Induction Day (16th March 2016)
Today was my first official day at Beamish Museum. I was in good company as it was a general induction for all new starters; staff and volunteers. My first surprise was the number and scope of people attending. At a guess there were between 60 and 80 of us – certainly enough that we were split into four groups in order to be able to get around and take in the site. There were people of all ages and who would be working in all different areas – from the food teams to gardening, from office staff to engagers.
It was a full day of activity, kicked off with an introduction from Museum Director, Richard Evans. After this, we were spirited away for a quick tour of the site on the tram before being dropped off at the first stop for my group; Pockerley.
I’ve been to Beamish several times before this residency but am beginning to realise there’s lots of the site I haven’t seen. It turns out I have never made it to Pockerley before. Today, we were invited into Pockerley Old Hall – some parts of which date back to the 1440s but which is ‘set’ in terms of the interior in the 1820s. Here we learn about hands on engagement like getting visitors involved in baking and attention to detail (jewellery, make-up & mobile phones) before moving next door to find out about music and dance at Beamish, joining in with a rendition of the Lambton Worm.
Next it’s on to the 1900s town – probably the area most visitors think of when they think of Beamish. It’s not a visit to the museum without a trip to the Sweet Shop (if the stories from the dentist in Ravensworth Terrace don’t put you off first). We gather in the Co-op store to learn about different engagement methods and also get to witness the Co-op “divi” payment system in action. If you’ve never seen it before or don’t know what this is it’s worth a look/ask next time you’re in.
My head is already bursting with information and questions and a slight sense of insecurity that I’ll never remember everything or be able to do half as good a job at translating this for visitors as the brilliant staff we meet today. We are reassured throughout the day that we will pick it up in time but I can’t help but feel nervous knowing I’ll be in costume in a few weeks chatting to members of the public. I’m grateful that we now break for lunch. Not only is this a chance to fill up on a tasty sausage casserole but also to chat a bit more to some of my fellow volunteers. It’s great to hear the different paths that have brought people here and the variety of jobs that will be undertaken.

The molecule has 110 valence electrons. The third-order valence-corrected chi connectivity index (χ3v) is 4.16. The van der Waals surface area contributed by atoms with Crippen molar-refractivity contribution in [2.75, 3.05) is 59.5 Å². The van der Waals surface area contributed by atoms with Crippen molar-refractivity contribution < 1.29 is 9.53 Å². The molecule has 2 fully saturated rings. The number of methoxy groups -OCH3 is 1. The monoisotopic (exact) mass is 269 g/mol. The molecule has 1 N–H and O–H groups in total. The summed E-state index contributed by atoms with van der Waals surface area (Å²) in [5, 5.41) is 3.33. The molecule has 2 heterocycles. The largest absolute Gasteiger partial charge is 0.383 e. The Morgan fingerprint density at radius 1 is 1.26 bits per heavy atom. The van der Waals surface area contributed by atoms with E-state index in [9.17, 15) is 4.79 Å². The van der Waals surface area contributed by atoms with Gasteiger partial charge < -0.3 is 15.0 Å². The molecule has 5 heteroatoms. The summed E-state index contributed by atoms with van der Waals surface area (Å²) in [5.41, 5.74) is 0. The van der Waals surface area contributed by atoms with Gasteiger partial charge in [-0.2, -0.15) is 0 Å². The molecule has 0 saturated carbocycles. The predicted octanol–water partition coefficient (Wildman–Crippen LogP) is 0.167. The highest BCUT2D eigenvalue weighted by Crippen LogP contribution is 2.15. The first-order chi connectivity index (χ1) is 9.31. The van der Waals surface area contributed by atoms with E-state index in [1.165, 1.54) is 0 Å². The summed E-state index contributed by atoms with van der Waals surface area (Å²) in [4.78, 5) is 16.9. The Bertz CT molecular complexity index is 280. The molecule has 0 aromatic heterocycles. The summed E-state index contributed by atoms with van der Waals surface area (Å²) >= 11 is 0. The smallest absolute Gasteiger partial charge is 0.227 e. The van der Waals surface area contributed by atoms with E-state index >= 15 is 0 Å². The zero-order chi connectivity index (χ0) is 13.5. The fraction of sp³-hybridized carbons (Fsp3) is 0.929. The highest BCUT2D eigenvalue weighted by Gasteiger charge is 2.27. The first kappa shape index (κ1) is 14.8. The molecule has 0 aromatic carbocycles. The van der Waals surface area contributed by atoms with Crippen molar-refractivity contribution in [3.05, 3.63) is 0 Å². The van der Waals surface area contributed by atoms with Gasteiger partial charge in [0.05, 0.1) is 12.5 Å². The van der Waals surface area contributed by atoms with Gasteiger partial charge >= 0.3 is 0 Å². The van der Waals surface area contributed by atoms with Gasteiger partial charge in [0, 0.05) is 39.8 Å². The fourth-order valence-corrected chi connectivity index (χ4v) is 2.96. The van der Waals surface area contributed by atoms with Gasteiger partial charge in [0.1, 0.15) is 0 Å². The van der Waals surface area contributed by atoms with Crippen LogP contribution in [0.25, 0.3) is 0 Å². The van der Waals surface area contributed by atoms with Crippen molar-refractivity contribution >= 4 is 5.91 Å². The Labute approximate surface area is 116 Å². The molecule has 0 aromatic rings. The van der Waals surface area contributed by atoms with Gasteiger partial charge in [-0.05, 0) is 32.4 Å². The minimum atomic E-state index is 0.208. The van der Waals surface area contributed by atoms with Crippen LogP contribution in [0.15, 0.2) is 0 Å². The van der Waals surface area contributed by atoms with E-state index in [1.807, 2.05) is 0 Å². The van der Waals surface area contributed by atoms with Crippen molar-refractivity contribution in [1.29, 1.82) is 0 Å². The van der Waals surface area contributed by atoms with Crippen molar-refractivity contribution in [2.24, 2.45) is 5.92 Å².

Refreshed and re-energised it’s on to the Band Hall to learn about the great work Beamish Museum is doing to make sure the site is accessible to those with dementia. It’s a chance for us all to take part in training in this area and become a ‘Dementia Friend’ – identifiable by a blue flower badge, designed specifically to fit with the Beamish costumes. (Find out more about Dementia Friends here).
From here it’s on to the Chapel in the 1900s Pit Village to meet Simon from the learning team. If we were feeling the post lunch lull we’re quickly snapped out of it as we’re set one of the activities the team use for schools groups. In the scenario we are given, a young boy has been killed working down the pit and it’s our job to track down a number of characters to talk to in a bid to find out what happened and who’s responsible. There’s a rush of activity, more than a hint of competitive spirit and a flurry of questions. It’s a really great way to see first-hand how learning can be made proactive and I have no doubt the school groups get just as involved and inspired as we do.
For the final block of the day we get an insight behind the scenes at costume and the store. The knowledge of the range of time periods and costumes is extensive and for the first time, looking at a room full of new starters who will require at least one costume each, I realise the extent of the work the costume department do. Last but not least we’re shown into the vast store holding just some of the museum’s collection. This is a treasure trove of objects from the everyday to the obscure. I’d already asked that I get to spend some of my residency in here because of the wealth of stories to be uncovered from each one and now I’m seeing it again I’m even more excited by the prospect. We get to see a specific range of items earmarked for the new Chemists and with it a glimpse into the process that comes with curating a new exhibition, balancing a desire to get the most interesting objects out for the public whilst still maintaining historical accuracy.
It’s been an inspiring but intense day and I’m not sure I’ll fully process everything until I’m back at the museum doing it for myself. I’m left with an admiration for all the hard work that goes into the museum and a nervous excitement about being a part of it in the coming months